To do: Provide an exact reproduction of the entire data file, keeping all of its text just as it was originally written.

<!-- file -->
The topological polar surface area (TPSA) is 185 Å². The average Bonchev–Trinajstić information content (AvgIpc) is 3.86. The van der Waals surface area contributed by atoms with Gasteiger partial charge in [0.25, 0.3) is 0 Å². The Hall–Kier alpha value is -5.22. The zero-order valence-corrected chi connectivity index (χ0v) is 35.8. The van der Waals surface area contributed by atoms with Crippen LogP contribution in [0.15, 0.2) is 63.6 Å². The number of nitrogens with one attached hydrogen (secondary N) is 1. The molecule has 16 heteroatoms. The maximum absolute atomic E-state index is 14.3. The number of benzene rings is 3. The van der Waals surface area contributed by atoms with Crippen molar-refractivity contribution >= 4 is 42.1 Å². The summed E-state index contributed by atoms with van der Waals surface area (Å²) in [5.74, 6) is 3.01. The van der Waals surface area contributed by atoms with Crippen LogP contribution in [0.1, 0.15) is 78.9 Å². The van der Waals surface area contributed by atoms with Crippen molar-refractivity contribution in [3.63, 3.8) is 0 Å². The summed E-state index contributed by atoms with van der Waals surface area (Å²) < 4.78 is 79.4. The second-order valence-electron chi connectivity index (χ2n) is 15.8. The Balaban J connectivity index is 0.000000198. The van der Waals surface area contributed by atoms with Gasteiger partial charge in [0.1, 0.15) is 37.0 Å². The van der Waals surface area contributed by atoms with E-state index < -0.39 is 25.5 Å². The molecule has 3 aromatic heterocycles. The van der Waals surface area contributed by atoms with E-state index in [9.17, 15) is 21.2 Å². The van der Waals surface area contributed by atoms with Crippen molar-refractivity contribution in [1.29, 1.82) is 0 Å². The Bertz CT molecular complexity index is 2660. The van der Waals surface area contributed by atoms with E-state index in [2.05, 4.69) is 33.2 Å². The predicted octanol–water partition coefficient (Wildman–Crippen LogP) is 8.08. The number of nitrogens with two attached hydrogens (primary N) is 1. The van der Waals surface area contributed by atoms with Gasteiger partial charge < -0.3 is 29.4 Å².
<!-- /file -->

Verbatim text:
The topological polar surface area (TPSA) is 185 Å². The average Bonchev–Trinajstić information content (AvgIpc) is 3.86. The van der Waals surface area contributed by atoms with Gasteiger partial charge in [0.25, 0.3) is 0 Å². The Hall–Kier alpha value is -5.22. The zero-order valence-corrected chi connectivity index (χ0v) is 35.8. The van der Waals surface area contributed by atoms with Crippen LogP contribution in [0.15, 0.2) is 63.6 Å². The number of nitrogens with one attached hydrogen (secondary N) is 1. The molecule has 16 heteroatoms. The maximum absolute atomic E-state index is 14.3. The number of benzene rings is 3. The van der Waals surface area contributed by atoms with Crippen molar-refractivity contribution >= 4 is 42.1 Å². The summed E-state index contributed by atoms with van der Waals surface area (Å²) in [5.74, 6) is 3.01. The van der Waals surface area contributed by atoms with Crippen LogP contribution in [0.1, 0.15) is 78.9 Å². The van der Waals surface area contributed by atoms with Crippen molar-refractivity contribution in [3.63, 3.8) is 0 Å². The summed E-state index contributed by atoms with van der Waals surface area (Å²) < 4.78 is 79.4. The second-order valence-electron chi connectivity index (χ2n) is 15.8. The Balaban J connectivity index is 0.000000198. The van der Waals surface area contributed by atoms with Gasteiger partial charge in [0.1, 0.15) is 37.0 Å². The van der Waals surface area contributed by atoms with E-state index < -0.39 is 25.5 Å². The molecule has 3 aromatic heterocycles. The van der Waals surface area contributed by atoms with E-state index in [9.17, 15) is 21.2 Å². The van der Waals surface area contributed by atoms with Crippen molar-refractivity contribution in [1.29, 1.82) is 0 Å². The Bertz CT molecular complexity index is 2660. The van der Waals surface area contributed by atoms with E-state index in [2.05, 4.69) is 33.2 Å². The predicted octanol–water partition coefficient (Wildman–Crippen LogP) is 8.08. The number of nitrogens with two attached hydrogens (primary N) is 1. The van der Waals surface area contributed by atoms with Gasteiger partial charge < -0.3 is 29.4 Å².